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Tuesday, 16 June 2009
Page: 6226


Ms SAFFIN (7:33 PM) —I have a question for you, Minister, relating to the budget bolstering of Australia’s diplomatic efforts in support of our trade and investment priorities. But, before you answer it, I would like to make some comments on the record about the protectionism issue and what you have commented on. When I looked at the figures—I got them from the then Northern Rivers Regional and Development Board, which has now merged with Regional Development Australia—I saw that about 19 per cent of jobs across my seat of Page were reliant somewhat on exports. Often people are quite surprised when they actually look at the figures and go through them region by region. That was just a basic rule-of-thumb measurement we did, but it showed that.

Last weekend, I visited Brookfarm, which is just a little bit outside my electorate. They are major exporters who, like a lot of people, started off small—one was a dentist, one was from the film industry. A lot of members here travel on Qantas; well, if you get muesli on those flights it comes from Brookfarm. Their product is really successful: macadamia muesli.

There are lots of businesses and producers and small farmers like that right across Page, and they want the government to continue to make sure that we have access to export markets, because that is important. If we go down the protectionist path, we will close up access to the markets that we need. It is a two-way street. It is vital that the global financial crisis does not result in an increase in protectionism. We know that trade is part of the solution, not the problem. That was clearly demonstrated at the G20 leaders meeting.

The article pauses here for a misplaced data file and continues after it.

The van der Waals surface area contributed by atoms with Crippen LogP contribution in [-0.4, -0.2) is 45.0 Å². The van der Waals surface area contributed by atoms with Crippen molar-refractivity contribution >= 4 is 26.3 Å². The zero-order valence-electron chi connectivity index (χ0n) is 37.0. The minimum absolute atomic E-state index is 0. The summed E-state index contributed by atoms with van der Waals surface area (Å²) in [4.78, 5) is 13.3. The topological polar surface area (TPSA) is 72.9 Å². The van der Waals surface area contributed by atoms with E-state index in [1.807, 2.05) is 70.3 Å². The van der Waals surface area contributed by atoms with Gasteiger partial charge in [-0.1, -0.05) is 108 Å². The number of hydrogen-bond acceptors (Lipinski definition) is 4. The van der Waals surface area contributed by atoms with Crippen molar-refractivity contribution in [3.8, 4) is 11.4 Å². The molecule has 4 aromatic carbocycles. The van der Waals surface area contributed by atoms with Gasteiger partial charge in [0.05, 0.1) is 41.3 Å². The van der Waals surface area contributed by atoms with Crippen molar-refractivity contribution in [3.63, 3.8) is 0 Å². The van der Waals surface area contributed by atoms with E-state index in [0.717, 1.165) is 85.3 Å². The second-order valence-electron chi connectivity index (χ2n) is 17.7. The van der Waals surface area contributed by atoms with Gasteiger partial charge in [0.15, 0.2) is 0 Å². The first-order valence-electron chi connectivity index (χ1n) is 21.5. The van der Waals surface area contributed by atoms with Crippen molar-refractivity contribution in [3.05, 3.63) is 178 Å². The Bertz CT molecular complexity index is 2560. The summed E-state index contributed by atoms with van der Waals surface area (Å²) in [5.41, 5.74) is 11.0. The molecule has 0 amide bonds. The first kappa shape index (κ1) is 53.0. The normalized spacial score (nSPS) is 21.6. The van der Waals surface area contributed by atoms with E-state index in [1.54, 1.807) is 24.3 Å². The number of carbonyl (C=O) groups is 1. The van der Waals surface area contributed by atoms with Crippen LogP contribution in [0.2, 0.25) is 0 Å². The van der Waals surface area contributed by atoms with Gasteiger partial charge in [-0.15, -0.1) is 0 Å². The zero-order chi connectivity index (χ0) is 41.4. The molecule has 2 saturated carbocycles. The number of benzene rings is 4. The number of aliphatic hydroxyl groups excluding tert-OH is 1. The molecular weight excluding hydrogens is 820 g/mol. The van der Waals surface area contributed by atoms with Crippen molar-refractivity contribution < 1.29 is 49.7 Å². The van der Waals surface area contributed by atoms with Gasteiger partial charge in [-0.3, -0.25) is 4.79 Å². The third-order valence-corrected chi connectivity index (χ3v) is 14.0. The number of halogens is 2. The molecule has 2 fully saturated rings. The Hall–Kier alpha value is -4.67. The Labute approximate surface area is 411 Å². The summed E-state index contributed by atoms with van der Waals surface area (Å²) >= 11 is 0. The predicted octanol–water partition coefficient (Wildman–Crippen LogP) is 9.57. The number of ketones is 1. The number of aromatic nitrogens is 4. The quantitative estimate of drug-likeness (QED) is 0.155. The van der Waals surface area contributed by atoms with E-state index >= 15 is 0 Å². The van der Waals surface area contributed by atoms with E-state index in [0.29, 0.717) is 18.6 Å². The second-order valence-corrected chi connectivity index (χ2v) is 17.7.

A DFAT report released at the beginning of June showed clearly that the benefits of trade were worth up to $3,900 a year to an average family, and one in five jobs was dependent on trade. So it is really important to have that access to export markets and not have protectionism. The report highlighted the danger of protectionism to Australian families and workers, and to producers.

At their London meeting the G20 leaders reaffirmed their commitment to free trade and expanded their pledge to combat protectionism. But I am sorry to say that I did see that our friends in the US have reintroduced a dairy subsidy. That is really disappointing. I have spoken about it before in this place. It is something that is unfriendly and it takes them down the path of protectionism. There are some other signs of it but generally there is a commitment to combat it.

There are a few other things. There are moves towards protectionism locally. I know all of us say ‘shop locally’, ‘support our local producers’; we all do that. We have local producers markets. It is what we do to help. While some grow exclusively for the local market, a lot of those local producers grow not only for the local market but for the export market as well. There is a grower of orchids in Woodburn who exports them. You would not expect it—just small amounts of them, but he exports them. I have such producers right across the seat of Page.

I was at Primex in Casino the other day. It is a huge national event based on the beef industry. The Northern Co-operative Meat Company is also in Casino, which I know, Minister Crean, you have visited and I have visited many times with you. They employ over a thousand people and export to other markets. It is crucial that our efforts in support of our trade and investment priorities also attach themselves to this fight not to go down the protectionist path. So, Minister, my question is, simply: can you explain how the budget bolsters Australia’s diplomatic efforts in support of our trade and investment priorities, please?